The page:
Kara Swisher

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Facebook's Matt Cohler to Benchmark

In a move BoomTown is still trying to noodle over, longtime Facebook exec Matt Cohler (pictured here) will be leaving the social networking site to become a general partner at Benchmark Capital.

Cohler, who is currently Facebook’s VP of Product Management, was one of its earliest hires and, as I wrote once, seemed like “the Yoda figure at Facebook to me.”

He will not leave the prominent social-networking company until the fall, even though Cohler is already featured on the venture capital firm’s Web site.

And, after he goes, Cohler will remain as a “special adviser”–is that like a special guest star on a television show a la Heather Locklear?–to Facebook Founder and CEO Mark Zuckerberg and senior management.

It is a great get for Benchmark to grab Cohler, of course, who will be its youngest partner ever.

And while the venture firm was the hot shop in the Web 1.0 era, it has not been as prominent a partner in the Web 2.0 space, although Benchmark does have investments in sites like Yelp and Zillow.

A New Yorker, Cohler went to Yale, worked in China, was a management consultant at McKinsey and was also part of LinkedIn’s founding team.

(You know, the LinkedIn that just got $53 million in funding for a $1 billion valuation.)

As I also wrote once: “And don’t be fooled by the baby-faced looks–he apparently worked for a year as a jazz musician in Europe and, therefore, is a hep cat.”

Hep cat or not, he has been one of Facebook’s and Zuckerberg’s closer advisers from its earliest days and his departure will be scrutinized internally and externally.

The big question? Is the move COO Sheryl Sandberg cleaning house of old Facebookers or does the smooth Cohler–who already looks like a VC–simply want to be part of the larger mix in Silicon Valley?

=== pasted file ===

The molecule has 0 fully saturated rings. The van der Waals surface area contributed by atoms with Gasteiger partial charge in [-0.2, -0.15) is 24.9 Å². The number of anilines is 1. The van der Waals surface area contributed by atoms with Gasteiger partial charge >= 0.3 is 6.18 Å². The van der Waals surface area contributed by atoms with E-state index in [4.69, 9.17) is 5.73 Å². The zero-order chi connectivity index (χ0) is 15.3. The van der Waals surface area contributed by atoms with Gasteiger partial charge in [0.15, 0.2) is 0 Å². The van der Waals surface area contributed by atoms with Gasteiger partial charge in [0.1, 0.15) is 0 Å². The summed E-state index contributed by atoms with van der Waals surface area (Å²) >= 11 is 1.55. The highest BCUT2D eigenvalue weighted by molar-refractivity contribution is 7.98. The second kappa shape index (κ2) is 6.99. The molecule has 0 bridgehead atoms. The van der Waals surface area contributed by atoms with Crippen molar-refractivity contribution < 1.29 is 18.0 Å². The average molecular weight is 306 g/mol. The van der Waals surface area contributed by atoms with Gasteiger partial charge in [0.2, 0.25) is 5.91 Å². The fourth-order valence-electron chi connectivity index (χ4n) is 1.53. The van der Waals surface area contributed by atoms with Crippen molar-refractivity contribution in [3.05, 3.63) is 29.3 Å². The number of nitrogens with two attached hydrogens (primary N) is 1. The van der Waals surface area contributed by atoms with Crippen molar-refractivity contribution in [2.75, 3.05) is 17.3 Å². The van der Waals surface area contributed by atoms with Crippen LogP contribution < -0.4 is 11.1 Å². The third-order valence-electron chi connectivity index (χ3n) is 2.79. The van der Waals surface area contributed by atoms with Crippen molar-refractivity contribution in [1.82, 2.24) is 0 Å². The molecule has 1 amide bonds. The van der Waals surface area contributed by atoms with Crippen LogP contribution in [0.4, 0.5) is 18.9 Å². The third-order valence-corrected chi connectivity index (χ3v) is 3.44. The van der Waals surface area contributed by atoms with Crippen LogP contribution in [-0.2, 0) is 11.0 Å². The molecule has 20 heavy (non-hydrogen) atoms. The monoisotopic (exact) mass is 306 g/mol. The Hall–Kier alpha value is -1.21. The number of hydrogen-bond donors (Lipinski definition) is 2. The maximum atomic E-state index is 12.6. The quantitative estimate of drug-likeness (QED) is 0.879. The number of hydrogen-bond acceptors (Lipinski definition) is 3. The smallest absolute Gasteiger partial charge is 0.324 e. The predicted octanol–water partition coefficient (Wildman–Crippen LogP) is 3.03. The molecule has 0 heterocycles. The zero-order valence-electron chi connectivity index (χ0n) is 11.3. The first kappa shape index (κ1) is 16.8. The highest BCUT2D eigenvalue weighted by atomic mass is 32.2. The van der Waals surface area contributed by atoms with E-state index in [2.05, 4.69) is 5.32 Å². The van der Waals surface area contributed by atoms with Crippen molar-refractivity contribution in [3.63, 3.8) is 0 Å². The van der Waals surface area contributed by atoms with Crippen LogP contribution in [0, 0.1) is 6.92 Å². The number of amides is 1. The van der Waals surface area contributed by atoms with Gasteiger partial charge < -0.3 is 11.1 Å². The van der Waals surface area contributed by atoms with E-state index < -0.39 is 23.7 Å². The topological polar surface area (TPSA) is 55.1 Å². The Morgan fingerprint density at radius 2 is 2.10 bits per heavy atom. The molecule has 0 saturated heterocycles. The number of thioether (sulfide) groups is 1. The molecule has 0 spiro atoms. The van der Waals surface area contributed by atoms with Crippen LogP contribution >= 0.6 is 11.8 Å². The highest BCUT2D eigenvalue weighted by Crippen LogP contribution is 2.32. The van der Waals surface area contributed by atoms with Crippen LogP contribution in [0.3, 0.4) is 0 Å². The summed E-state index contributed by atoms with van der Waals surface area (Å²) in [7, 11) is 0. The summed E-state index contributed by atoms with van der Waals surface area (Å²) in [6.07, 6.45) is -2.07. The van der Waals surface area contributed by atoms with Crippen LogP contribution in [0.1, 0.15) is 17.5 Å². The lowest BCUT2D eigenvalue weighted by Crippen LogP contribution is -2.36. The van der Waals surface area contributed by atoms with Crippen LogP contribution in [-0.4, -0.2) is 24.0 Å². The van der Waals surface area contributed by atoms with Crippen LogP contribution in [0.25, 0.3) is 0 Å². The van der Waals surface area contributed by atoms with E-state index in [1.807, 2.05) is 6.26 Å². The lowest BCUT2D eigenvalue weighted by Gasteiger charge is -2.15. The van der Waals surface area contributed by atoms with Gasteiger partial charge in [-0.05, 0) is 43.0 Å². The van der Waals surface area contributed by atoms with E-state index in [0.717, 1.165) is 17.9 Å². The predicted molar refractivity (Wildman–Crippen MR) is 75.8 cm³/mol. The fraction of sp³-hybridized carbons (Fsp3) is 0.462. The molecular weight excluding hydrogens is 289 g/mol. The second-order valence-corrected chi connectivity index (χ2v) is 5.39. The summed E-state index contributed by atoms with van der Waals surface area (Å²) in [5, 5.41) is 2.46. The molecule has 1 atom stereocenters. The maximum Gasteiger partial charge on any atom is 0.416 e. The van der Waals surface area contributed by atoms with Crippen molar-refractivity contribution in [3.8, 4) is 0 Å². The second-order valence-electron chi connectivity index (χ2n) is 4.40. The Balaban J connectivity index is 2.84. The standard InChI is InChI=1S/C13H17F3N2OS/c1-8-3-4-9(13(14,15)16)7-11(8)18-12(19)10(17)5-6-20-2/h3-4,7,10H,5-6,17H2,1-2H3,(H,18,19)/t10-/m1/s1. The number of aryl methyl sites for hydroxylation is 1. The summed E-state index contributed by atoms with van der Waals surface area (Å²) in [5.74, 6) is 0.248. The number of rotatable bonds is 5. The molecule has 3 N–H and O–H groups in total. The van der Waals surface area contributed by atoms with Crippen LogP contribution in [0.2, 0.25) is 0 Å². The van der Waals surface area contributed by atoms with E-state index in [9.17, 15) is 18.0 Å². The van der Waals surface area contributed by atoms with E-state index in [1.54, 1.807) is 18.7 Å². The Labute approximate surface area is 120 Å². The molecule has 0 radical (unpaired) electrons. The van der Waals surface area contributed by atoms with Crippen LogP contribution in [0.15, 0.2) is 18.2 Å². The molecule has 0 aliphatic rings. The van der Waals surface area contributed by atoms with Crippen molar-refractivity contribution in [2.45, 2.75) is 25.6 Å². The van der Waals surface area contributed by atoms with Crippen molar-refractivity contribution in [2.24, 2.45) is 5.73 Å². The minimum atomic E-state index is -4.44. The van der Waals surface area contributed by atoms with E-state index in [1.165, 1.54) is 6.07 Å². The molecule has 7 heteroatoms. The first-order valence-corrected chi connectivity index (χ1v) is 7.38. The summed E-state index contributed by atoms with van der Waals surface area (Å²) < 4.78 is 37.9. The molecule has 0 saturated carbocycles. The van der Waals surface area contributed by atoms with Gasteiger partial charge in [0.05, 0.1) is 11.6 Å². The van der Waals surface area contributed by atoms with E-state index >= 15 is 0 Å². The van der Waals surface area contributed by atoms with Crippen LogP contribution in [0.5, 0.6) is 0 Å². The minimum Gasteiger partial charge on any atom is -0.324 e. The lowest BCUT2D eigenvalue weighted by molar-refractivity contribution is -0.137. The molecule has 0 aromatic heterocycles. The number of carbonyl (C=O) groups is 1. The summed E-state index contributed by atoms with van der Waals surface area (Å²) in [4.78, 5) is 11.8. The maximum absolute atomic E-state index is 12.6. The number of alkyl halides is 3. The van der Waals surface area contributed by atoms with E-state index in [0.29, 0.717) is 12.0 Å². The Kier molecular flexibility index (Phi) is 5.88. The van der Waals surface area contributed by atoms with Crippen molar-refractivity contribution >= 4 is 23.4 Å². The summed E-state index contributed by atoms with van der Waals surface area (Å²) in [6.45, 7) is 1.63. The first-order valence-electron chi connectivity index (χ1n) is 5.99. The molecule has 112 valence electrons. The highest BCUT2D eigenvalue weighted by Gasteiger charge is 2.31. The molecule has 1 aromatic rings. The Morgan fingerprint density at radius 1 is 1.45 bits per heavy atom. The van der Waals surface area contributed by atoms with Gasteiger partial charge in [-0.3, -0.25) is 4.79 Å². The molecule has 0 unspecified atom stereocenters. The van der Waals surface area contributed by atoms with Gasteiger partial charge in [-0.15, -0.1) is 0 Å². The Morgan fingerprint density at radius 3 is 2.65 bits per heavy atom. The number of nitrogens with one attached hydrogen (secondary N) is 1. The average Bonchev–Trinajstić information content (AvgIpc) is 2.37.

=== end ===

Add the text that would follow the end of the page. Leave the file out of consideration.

Sources tell me the latter, as Sandberg and Cohler got along well with the recent transition in management at Facebook (some execs, not so much).

In fact, Sandberg tried to get Cohler to stay, said these sources.

In a twist on that, it was Cohler who was one of the key execs in recruiting former top Google (GOOG) exec Sandberg into Facebook.

But it is true that, as is typical as start-ups mature, a lot of longtime execs have left and still more will likely be leaving, as more professional managers arrive.

Former top exec Owen Van Natta left in February, and CTO Adam D’Angelo, who has been friends with Zuckerberg since high school, departed recently.

Cohler said, in an interview this morning with BoomTown, that he was content at Facebook and would not have left had he not been approached by Benchmark’s Peter Fenton recently.

Fenton came there from Accel Partners in 2006, by the way, for those keeping track, and Accel is Facebook’s largest VC investor.

And who says Silicon Valley is like a well-paid game of not-so-musical chairs?

“I would be staying at Facebook happily had this not come along… but it made sense to me,” said Cohler. “It was hard to leave, as I really am excited about what’s going on at Facebook.”

But Cohler did note the shift at Facebook from hot start-up to a more established player.

“Looking back at everything I have done [at Facebook]…I am a generalist and can cover all the bases and when the company was small, that was useful,” he said. “But I really find it interesting working with great entrepreneurs and that is also something I love to do.”

At Benchmark, Cohler said he will focus on Internet start-ups, obviously, and said he is especially interested in the mobile sector.

Benchmark partner Bill Gurley noted that bringing Cohler is in keeping with the venture firm’s focus on staying current with the typically younger entrepreneurs in Silicon Valley.

Gurley himself joined Benchmark at 33 and Fenton at 32.

“It is critical to stay relevant and one of those ways is to keep bringing younger people into our ranks,” said Gurley. “And if you had to say who would be best person in his generation to make a great VC, it would be Matt, who is one of the most networked persons in the Web 2.0.”

Also said Gurley, pointing to Cohler’s involvement in two of the Web’s recent hits, Facebook and LinkedIn, he added: “It takes a lot of judgment to get in front of trends like that.”

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The problem with the Billionaire Savior phase of the newspaper collapse has always been that billionaires don’t tend to like the kind of authority-questioning journalism that upsets the status quo.

— Ryan Chittum, writing in the Columbia Journalism Review about the promise of Pierre Omidyar’s new media venture with Glenn Greenwald